Posted on July 13, 2018
Trainee surgeons usually require more than 60 hours of practice. But this is going to be over in the future, thanks to robots and CMR (Cambridge Medical Robotics).
Versius is the world’s smallest surgical robot, which could be used in NHS operating theatres for the first time later this year if approved for clinical use. This robot is going to transform the way operations are performed by allowing tens or hundreds of thousands more surgeries each year to be carried out as keyhole procedures.
The Versius robot cuts down the time required to learn to tie a surgical knot from more than 100 training sessions, when using traditional manual tools, to just half an hour.
Surgical robots already exist, but the latest models are easier to use and take up far less space; some, such as Versius, are mobile enough to be wheeled from theatre to theatre.
Versius comprises three robotic limbs, each slightly larger than a human arm, complete with shoulder, elbow and wrist joints, mounted on bar-stool sized mobile units. However this robot can't act on his own. It has to be controlled by a surgeon at a console: the limbs rise, fall and swivel silently and smoothly. The robot is designed to carry out a wide range of keyhole procedures, including hysterectomies, prostate removal, ear, nose and throat surgery, and hernia repair. CMR claims the costs of using the robot will not be significantly higher than for a conventional keyhole procedure.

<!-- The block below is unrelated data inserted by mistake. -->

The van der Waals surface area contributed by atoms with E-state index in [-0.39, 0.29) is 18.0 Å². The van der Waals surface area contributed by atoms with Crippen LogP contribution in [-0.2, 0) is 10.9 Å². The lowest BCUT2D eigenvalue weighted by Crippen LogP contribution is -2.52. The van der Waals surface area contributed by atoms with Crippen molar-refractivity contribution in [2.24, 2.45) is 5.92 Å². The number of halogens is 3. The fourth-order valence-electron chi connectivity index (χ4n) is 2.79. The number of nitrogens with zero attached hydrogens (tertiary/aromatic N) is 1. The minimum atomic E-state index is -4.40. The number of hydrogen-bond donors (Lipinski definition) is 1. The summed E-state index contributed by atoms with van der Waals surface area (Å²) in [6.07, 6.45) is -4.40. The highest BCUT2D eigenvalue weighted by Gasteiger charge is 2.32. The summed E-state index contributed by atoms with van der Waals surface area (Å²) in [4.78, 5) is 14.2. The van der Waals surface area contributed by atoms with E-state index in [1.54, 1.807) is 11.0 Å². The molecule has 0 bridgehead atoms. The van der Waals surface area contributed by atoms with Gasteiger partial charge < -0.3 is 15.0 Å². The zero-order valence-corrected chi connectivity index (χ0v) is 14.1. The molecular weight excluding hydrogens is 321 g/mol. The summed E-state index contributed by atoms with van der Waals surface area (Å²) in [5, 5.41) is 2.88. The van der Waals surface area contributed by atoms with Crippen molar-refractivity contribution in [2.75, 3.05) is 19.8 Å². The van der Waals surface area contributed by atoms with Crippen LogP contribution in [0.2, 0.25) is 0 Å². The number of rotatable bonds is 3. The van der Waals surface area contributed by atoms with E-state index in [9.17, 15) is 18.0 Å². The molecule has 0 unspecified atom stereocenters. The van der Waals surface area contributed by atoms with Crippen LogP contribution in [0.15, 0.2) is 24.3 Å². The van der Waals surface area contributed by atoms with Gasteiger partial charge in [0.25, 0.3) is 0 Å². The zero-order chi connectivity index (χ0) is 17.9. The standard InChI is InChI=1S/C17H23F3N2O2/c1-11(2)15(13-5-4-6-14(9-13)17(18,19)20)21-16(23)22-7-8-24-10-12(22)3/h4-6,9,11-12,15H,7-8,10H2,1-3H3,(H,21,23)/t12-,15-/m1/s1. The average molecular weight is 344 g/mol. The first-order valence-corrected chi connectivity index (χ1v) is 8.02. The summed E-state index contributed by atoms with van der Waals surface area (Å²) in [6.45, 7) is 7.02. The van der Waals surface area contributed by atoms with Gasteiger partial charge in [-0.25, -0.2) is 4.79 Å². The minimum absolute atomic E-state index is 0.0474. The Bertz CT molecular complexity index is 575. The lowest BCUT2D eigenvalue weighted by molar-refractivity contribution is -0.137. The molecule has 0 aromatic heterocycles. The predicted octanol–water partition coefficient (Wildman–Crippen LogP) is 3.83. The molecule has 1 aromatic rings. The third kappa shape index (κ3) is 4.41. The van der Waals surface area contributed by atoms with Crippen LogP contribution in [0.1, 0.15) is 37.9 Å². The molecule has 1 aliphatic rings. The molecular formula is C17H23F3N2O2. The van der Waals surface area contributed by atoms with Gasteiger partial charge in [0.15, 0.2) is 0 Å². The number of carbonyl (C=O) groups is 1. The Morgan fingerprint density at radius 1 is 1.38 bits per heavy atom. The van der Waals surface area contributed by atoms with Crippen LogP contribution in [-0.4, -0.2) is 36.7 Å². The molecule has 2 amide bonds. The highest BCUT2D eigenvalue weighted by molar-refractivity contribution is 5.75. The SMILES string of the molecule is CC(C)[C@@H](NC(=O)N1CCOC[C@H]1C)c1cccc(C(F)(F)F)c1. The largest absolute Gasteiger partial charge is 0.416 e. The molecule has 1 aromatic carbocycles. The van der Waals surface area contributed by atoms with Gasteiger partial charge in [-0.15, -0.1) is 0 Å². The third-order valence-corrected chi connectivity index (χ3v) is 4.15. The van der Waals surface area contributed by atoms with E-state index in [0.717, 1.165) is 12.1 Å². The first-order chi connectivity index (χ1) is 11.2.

The company’s mission is to make minimal access surgery available to all those who need it by breaking down the barriers that currently exist, including the size, cost, and complexity of current surgical robotic systems.
They plan to launch their product initially in Europe, and they anticipate having more systems used in the UK by the end of next year. They also want to expand it to the United States in 2019. They hope to get more than 100 systems over the course of three years.
The company is looking forward to building a larger medical device company, and they plan to build other robots moving forward. However, their most important priority is to get good feedback from our first robot Versius, and then to go from there.